A tribute to P R Mishra

  • 30/05/2001

A tribute to  P R Mishra Gandhi's vision of self-sufficient villages in India still remains a distant dream. Community participation and decentralisation seem nothing but, oft-repeated rhetoric from our politicians. But few individuals do try to rise against the tide and show a ray of hope. Parasu Ram Mishra who died on March 25 this year was one such hero. This protagonist of Sukhomajri's success story was a leading soil conservationist at the Central Soil and Water Conservation Research and Training Institute ( cswcrti ). He single-handedly transformed the denuded hills of Sukhomajri into forest wealth, to be protected by its people.

Sukhomajri, in the Panchkula district near Chandigarh was yet another dry village in the foothills of Shivalik. In the 1970's it was in the grip of severe ecological problems. Although it received 1,100 mm of rainfall, its groundwater levels were very low. It was a cyclic story of woe. The condition of the soil made vegetation sparse which in turn led to severe erosion and runoff. Due to scarcity of land caused by economic insecurity, villagers had started clearing hill slopes to bring them under the plough. While this yielded little, it reduced the land's water retention capacity and fertile topsoil, which got washed away during the rains every year.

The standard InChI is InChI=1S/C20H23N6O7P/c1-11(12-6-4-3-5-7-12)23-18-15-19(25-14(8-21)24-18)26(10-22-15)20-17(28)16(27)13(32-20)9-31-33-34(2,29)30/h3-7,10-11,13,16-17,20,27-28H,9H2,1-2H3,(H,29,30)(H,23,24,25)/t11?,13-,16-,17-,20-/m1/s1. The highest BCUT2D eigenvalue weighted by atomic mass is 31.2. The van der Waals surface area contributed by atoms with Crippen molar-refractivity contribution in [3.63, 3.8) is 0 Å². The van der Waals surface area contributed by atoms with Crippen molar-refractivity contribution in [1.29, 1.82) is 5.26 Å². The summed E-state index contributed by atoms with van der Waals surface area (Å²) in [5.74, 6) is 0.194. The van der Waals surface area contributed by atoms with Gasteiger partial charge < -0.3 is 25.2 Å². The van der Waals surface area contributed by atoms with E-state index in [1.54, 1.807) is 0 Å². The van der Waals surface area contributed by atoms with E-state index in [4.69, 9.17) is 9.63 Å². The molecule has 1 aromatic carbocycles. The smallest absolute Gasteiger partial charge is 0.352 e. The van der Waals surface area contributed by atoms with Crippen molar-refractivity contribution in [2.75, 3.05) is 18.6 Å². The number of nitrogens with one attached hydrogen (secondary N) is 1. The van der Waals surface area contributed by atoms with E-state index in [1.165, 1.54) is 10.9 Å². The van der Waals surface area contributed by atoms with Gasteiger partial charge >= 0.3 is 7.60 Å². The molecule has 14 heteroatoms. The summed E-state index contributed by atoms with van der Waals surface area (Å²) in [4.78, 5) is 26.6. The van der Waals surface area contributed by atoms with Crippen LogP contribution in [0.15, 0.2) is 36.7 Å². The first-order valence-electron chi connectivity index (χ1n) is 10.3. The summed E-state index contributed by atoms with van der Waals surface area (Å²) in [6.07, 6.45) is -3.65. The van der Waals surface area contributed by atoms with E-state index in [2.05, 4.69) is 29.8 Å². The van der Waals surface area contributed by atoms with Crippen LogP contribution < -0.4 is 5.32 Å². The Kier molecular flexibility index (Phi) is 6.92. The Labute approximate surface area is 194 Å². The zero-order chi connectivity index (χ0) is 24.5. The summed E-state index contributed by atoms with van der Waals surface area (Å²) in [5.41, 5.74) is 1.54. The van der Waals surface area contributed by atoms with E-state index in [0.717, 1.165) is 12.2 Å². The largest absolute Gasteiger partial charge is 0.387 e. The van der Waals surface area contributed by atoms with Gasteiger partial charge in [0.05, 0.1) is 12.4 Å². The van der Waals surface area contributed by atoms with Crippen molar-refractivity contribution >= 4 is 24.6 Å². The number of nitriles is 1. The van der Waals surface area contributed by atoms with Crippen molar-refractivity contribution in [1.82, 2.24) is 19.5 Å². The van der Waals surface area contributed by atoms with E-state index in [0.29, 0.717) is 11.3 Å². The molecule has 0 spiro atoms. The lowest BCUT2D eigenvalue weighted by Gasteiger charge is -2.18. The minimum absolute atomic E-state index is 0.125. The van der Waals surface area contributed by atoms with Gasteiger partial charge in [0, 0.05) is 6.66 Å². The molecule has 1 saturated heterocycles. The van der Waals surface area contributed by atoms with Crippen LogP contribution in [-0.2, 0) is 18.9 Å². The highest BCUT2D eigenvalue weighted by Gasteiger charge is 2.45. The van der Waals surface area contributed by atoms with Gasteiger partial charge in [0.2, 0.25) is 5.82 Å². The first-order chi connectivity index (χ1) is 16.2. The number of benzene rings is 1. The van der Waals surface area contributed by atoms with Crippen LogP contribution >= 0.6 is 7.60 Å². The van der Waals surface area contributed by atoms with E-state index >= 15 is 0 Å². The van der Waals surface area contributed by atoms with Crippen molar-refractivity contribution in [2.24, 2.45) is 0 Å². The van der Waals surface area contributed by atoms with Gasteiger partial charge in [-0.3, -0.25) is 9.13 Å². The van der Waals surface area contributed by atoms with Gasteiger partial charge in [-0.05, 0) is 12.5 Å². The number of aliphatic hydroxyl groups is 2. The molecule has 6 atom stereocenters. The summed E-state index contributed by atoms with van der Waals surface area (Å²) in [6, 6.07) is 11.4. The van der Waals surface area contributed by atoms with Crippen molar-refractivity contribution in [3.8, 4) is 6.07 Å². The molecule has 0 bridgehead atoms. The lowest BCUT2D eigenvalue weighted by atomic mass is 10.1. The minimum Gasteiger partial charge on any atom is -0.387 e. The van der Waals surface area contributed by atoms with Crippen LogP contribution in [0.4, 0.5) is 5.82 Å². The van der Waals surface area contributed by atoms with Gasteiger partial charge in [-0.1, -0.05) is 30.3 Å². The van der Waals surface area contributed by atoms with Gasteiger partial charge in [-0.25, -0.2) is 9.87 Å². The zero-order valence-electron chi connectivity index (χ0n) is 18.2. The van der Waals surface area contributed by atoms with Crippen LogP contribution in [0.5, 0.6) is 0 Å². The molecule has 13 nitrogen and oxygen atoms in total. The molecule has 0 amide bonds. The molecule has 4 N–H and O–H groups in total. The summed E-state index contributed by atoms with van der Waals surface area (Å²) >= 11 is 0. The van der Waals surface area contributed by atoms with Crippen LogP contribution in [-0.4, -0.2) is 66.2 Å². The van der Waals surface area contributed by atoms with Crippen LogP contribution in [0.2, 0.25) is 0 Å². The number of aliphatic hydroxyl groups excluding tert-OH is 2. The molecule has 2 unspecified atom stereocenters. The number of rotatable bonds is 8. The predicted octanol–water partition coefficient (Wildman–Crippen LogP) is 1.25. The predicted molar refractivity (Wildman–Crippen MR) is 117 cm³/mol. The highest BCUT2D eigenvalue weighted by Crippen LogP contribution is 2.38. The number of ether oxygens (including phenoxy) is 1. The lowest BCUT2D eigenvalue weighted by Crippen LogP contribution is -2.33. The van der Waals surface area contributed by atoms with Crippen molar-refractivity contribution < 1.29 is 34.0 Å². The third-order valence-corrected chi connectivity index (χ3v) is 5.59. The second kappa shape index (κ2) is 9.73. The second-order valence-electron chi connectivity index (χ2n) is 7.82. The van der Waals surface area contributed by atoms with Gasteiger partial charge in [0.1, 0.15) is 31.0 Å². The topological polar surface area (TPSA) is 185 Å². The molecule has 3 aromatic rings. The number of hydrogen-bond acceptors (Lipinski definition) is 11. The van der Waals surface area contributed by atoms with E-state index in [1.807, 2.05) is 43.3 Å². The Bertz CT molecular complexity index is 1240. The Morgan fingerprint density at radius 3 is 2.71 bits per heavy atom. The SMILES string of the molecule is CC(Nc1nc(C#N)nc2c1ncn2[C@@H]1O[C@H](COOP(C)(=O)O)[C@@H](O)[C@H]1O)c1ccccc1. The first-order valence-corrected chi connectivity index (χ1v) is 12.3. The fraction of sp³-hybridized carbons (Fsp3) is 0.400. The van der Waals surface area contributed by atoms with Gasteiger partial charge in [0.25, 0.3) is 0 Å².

By 1976, barely 13 years after the artificial Sukhna lake was created, 15 kilometres from Sukhomajri more than 68 percent of its storage capacity was reduced as it got filled with sediment. The cswcrti , team was sent to survey the catchment of the lake to probe the cause of the high sediment rate. It was soon discovered that, acute degradation had occurred in the hills near Sukhomajri. Barely five per cent of the slopes had any vegetative cover.

As agriculture was in the grip of uncertainty, the villagers traditionally kept herds of livestock to minimise risk. The cattle were allowed to graze in the hills adjoining the village. Uncontrollable grazing with no respite led to severe erosion, and low grass production. The economy of the village was in shambles. Houses had nothing but poverty and malnourished people.

This was the scenario in which soil conservationist P R Mishra entered Sukhomajri. In his own words, he only saw "naked hills and naked people'. Mishra and his team

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